In just a couple days, the massive number of officials, politicians, and diplomats who came to Paris for the most anticipated climate change negotiations in years will leave. Time is running out and, predictably, resolution has been lacking. Whether a deal is reached or not, these climate talks will definitely come down to the wire.

Progress has been made, though, in the 10 days of negotiations so far. A draft negotiating text released Wednesday has significantly pared down the sheer number of words that are up for debate, which are indicated by square brackets.

This 29-page document will be the basis for the furious negotiations of the next few days. Countries will be fighting desperately for items that were cut with this most recent draft, and items still to be decided.

If you want to dig into the actual negotiating text but aren’t sure where to start, Mashable’s Andrew Freedman has prepared a helpful annotated version.

There’s a lot still up for discussion, but here are a few of the most contentious points.

Will we aim to cap global warming at two degrees Celsius or 1.5?

This language will go into the “purpose” section of the agreement. In a sense, it’s only aspirational — the real meat of the work will be in setting emissions targets and achieving them. And a lot of scientists believe achieving even the two degree limit is a fantasy. Remember, the world is already one degree above the pre-industrial average, and would keep warming even emissions dropped to zero tomorrow.

So why argue over this half a degree? Fundamentally, it is a signal about how seriously the world plans to take this problem. The actions required to get to a 1.5-degree world are dramatically more intense than those required to get to a 2-degree world. And this matters, particularly to countries that are most vulnerable to climate change, including low-lying island nations and most of Africa. From their perspective, two degrees means they’re hooped.

Here’s a bit of hopeful news: A group of more than 100 countries emerged in Paris Tuesday after six months of secret meetings, calling for an ambitious and binding agreement. They’ve called themselves the “high ambition coalition” and they represent more than half of the member countries, including the United States, all of the European Union, and 79 countries in Africa, the Carribean, and the Pacific. Lack of representation from emissions giants like India and China though, will continue to be a major barrier to progress.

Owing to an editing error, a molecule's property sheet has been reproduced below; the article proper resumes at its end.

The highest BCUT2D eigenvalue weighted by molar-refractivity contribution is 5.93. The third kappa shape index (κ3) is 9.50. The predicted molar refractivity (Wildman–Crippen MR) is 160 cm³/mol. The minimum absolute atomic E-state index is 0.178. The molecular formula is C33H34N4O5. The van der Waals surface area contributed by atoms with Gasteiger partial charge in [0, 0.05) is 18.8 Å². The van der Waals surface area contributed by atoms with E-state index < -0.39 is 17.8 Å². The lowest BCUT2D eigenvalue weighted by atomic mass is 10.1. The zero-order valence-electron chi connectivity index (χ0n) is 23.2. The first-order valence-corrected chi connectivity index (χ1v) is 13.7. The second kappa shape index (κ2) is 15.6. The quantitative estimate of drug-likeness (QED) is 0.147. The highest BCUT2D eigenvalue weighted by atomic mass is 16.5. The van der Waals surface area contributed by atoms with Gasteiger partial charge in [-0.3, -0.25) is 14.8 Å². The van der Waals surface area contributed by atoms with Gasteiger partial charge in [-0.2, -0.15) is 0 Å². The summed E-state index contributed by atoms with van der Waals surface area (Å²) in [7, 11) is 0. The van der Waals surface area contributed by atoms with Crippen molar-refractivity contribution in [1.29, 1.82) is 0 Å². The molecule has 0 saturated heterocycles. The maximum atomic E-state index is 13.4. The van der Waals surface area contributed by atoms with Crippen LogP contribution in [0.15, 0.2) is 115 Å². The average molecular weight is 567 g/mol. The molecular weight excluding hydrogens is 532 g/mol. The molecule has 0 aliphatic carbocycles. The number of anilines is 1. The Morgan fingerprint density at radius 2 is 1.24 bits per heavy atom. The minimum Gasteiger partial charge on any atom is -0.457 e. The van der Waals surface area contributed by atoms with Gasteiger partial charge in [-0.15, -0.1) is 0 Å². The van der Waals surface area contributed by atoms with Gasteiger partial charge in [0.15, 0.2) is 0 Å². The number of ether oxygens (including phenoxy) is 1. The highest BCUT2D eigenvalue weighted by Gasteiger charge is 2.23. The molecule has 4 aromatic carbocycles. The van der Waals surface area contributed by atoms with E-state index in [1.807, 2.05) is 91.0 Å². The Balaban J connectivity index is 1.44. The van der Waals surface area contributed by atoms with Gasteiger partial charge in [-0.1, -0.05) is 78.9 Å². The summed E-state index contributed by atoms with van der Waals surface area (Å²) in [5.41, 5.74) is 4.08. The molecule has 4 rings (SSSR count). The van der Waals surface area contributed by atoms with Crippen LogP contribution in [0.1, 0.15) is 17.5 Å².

How will emissions targets ratchet up over time?

The independent emissions targets produced by member countries ahead of the climate talks are only enough to limit warming to about 2.7 degrees Celsius — if the agreement is going to do its jobs, those targets will have to get stricter over time.

The latest draft agreement leaves the door open for countries to “confirm or update” their commitments by 2020 or 2021, which could mean that commitments could be ramped up even before the Paris agreement comes into force. The first review would be in 2023 or 2024, with subsequent reviews every five years after that.

This is actually very strong language compared to other options presented earlier, and the relative lack of brackets in these sections indicates a growing consensus on the issue.

Who will pay?

A lot of folks are holding their breath on developing countries to make good on an earlier promise that climate change mitigation money will hit $100 billion annually in 2020, and scale up from there.

That language is still in the draft agreement, but never outside of brackets, which means it’s very much still up for debate. The US announced on Wednesday it will double its commitment to $800 million, a strong signal to the world that other rich countries will be expected to follow suit.

America is also pushing for more countries to chip in. New bracketed text in the draft suggests that maybe not only countries that have developed but also those “with the capacity to do so” could be called on to contribute.

And then there’s the question of paying for loss and damage. Should countries affected by climate change be allowed to effectively sue the countries that caused the damages in a binding judicial system? This portion of the draft has the United States and other big historic emitters understandably nervous, and as it stands the entire section remains in brackets.

If there’s one safe bet, it’s that just about no one involved with the negotiations will be getting much sleep any time soon.


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